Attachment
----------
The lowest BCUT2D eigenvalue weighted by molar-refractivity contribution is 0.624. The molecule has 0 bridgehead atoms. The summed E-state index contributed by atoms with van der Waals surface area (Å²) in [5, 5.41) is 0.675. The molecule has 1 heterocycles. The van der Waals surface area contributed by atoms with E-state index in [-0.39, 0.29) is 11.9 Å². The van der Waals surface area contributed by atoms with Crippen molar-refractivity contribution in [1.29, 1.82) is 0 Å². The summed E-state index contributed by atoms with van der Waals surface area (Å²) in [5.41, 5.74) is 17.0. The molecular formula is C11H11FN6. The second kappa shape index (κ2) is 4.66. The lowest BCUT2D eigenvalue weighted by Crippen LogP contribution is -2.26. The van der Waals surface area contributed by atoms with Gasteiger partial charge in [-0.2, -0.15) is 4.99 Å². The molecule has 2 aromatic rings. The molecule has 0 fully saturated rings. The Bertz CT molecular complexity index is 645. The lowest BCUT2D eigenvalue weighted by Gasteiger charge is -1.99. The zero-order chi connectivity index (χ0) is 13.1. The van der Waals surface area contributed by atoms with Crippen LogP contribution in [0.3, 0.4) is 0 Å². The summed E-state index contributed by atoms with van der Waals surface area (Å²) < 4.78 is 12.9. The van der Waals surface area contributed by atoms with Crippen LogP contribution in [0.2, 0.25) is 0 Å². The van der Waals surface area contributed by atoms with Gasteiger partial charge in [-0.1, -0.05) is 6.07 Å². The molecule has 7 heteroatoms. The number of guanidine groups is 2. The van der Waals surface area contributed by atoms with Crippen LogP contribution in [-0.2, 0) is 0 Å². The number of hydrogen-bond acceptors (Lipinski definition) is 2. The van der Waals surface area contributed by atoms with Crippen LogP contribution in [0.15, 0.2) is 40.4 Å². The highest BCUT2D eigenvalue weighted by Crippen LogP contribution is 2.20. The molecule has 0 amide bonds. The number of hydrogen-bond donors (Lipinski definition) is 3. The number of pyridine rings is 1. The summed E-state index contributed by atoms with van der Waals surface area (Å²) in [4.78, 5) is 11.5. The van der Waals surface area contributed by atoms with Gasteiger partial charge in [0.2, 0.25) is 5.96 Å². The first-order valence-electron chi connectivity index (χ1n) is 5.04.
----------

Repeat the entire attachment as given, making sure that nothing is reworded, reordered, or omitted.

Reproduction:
The lowest BCUT2D eigenvalue weighted by molar-refractivity contribution is 0.624. The molecule has 0 bridgehead atoms. The summed E-state index contributed by atoms with van der Waals surface area (Å²) in [5, 5.41) is 0.675. The molecule has 1 heterocycles. The van der Waals surface area contributed by atoms with E-state index in [-0.39, 0.29) is 11.9 Å². The van der Waals surface area contributed by atoms with Crippen molar-refractivity contribution in [1.29, 1.82) is 0 Å². The summed E-state index contributed by atoms with van der Waals surface area (Å²) in [5.41, 5.74) is 17.0. The molecular formula is C11H11FN6. The second kappa shape index (κ2) is 4.66. The lowest BCUT2D eigenvalue weighted by Crippen LogP contribution is -2.26. The van der Waals surface area contributed by atoms with Gasteiger partial charge in [-0.2, -0.15) is 4.99 Å². The molecule has 2 aromatic rings. The molecule has 0 fully saturated rings. The Bertz CT molecular complexity index is 645. The lowest BCUT2D eigenvalue weighted by Gasteiger charge is -1.99. The zero-order chi connectivity index (χ0) is 13.1. The van der Waals surface area contributed by atoms with Crippen LogP contribution in [0.3, 0.4) is 0 Å². The summed E-state index contributed by atoms with van der Waals surface area (Å²) < 4.78 is 12.9. The van der Waals surface area contributed by atoms with Crippen LogP contribution in [0.2, 0.25) is 0 Å². The van der Waals surface area contributed by atoms with Gasteiger partial charge in [-0.1, -0.05) is 6.07 Å². The molecule has 7 heteroatoms. The number of guanidine groups is 2. The van der Waals surface area contributed by atoms with Crippen LogP contribution in [-0.2, 0) is 0 Å². The number of hydrogen-bond acceptors (Lipinski definition) is 2. The van der Waals surface area contributed by atoms with Crippen LogP contribution in [0.15, 0.2) is 40.4 Å². The highest BCUT2D eigenvalue weighted by Crippen LogP contribution is 2.20. The molecule has 0 amide bonds. The number of hydrogen-bond donors (Lipinski definition) is 3. The number of pyridine rings is 1. The summed E-state index contributed by atoms with van der Waals surface area (Å²) in [4.78, 5) is 11.5. The van der Waals surface area contributed by atoms with Gasteiger partial charge in [0.2, 0.25) is 5.96 Å². The first-order valence-electron chi connectivity index (χ1n) is 5.04.